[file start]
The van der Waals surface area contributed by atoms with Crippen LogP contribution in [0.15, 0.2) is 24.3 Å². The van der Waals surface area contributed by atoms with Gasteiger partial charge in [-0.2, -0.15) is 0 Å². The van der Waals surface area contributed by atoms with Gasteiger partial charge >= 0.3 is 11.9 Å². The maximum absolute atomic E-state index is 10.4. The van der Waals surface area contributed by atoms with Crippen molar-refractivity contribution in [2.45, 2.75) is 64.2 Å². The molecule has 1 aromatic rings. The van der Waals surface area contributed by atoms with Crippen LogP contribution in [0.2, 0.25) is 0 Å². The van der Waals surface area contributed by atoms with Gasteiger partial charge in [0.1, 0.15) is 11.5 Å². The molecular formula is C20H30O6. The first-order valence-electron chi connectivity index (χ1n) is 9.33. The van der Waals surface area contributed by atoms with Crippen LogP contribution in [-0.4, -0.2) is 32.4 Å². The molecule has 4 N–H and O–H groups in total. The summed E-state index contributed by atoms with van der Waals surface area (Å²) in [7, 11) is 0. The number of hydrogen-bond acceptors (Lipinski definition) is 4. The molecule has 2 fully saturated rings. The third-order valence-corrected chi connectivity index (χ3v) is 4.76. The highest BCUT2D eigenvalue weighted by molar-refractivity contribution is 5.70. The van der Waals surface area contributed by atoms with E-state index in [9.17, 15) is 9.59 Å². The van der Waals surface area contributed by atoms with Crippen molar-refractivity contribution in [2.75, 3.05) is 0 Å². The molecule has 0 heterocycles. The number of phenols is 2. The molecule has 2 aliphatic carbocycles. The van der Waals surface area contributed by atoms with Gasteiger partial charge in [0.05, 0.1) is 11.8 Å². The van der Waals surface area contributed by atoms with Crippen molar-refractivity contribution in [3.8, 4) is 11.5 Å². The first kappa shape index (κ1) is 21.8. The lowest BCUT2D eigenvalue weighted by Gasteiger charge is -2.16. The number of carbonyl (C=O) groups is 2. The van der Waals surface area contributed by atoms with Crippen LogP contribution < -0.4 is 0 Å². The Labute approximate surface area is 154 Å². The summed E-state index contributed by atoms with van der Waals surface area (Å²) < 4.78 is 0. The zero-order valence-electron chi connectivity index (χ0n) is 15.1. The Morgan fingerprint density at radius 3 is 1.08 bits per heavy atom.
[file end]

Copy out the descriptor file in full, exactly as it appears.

The van der Waals surface area contributed by atoms with Crippen LogP contribution in [0.15, 0.2) is 24.3 Å². The van der Waals surface area contributed by atoms with Gasteiger partial charge in [-0.2, -0.15) is 0 Å². The van der Waals surface area contributed by atoms with Gasteiger partial charge >= 0.3 is 11.9 Å². The maximum absolute atomic E-state index is 10.4. The van der Waals surface area contributed by atoms with Crippen molar-refractivity contribution in [2.45, 2.75) is 64.2 Å². The molecule has 1 aromatic rings. The van der Waals surface area contributed by atoms with Crippen LogP contribution in [0.2, 0.25) is 0 Å². The van der Waals surface area contributed by atoms with Gasteiger partial charge in [0.1, 0.15) is 11.5 Å². The molecular formula is C20H30O6. The first-order valence-electron chi connectivity index (χ1n) is 9.33. The van der Waals surface area contributed by atoms with Crippen LogP contribution in [-0.4, -0.2) is 32.4 Å². The molecule has 4 N–H and O–H groups in total. The summed E-state index contributed by atoms with van der Waals surface area (Å²) in [7, 11) is 0. The number of hydrogen-bond acceptors (Lipinski definition) is 4. The molecule has 2 fully saturated rings. The third-order valence-corrected chi connectivity index (χ3v) is 4.76. The highest BCUT2D eigenvalue weighted by molar-refractivity contribution is 5.70. The van der Waals surface area contributed by atoms with E-state index in [9.17, 15) is 9.59 Å². The van der Waals surface area contributed by atoms with Crippen molar-refractivity contribution in [2.75, 3.05) is 0 Å². The molecule has 0 heterocycles. The number of phenols is 2. The molecule has 2 aliphatic carbocycles. The van der Waals surface area contributed by atoms with Gasteiger partial charge in [0.05, 0.1) is 11.8 Å². The van der Waals surface area contributed by atoms with Crippen molar-refractivity contribution in [3.8, 4) is 11.5 Å². The first kappa shape index (κ1) is 21.8. The lowest BCUT2D eigenvalue weighted by Gasteiger charge is -2.16. The number of carbonyl (C=O) groups is 2. The van der Waals surface area contributed by atoms with Crippen LogP contribution < -0.4 is 0 Å². The Labute approximate surface area is 154 Å². The summed E-state index contributed by atoms with van der Waals surface area (Å²) < 4.78 is 0. The zero-order valence-electron chi connectivity index (χ0n) is 15.1. The Morgan fingerprint density at radius 3 is 1.08 bits per heavy atom.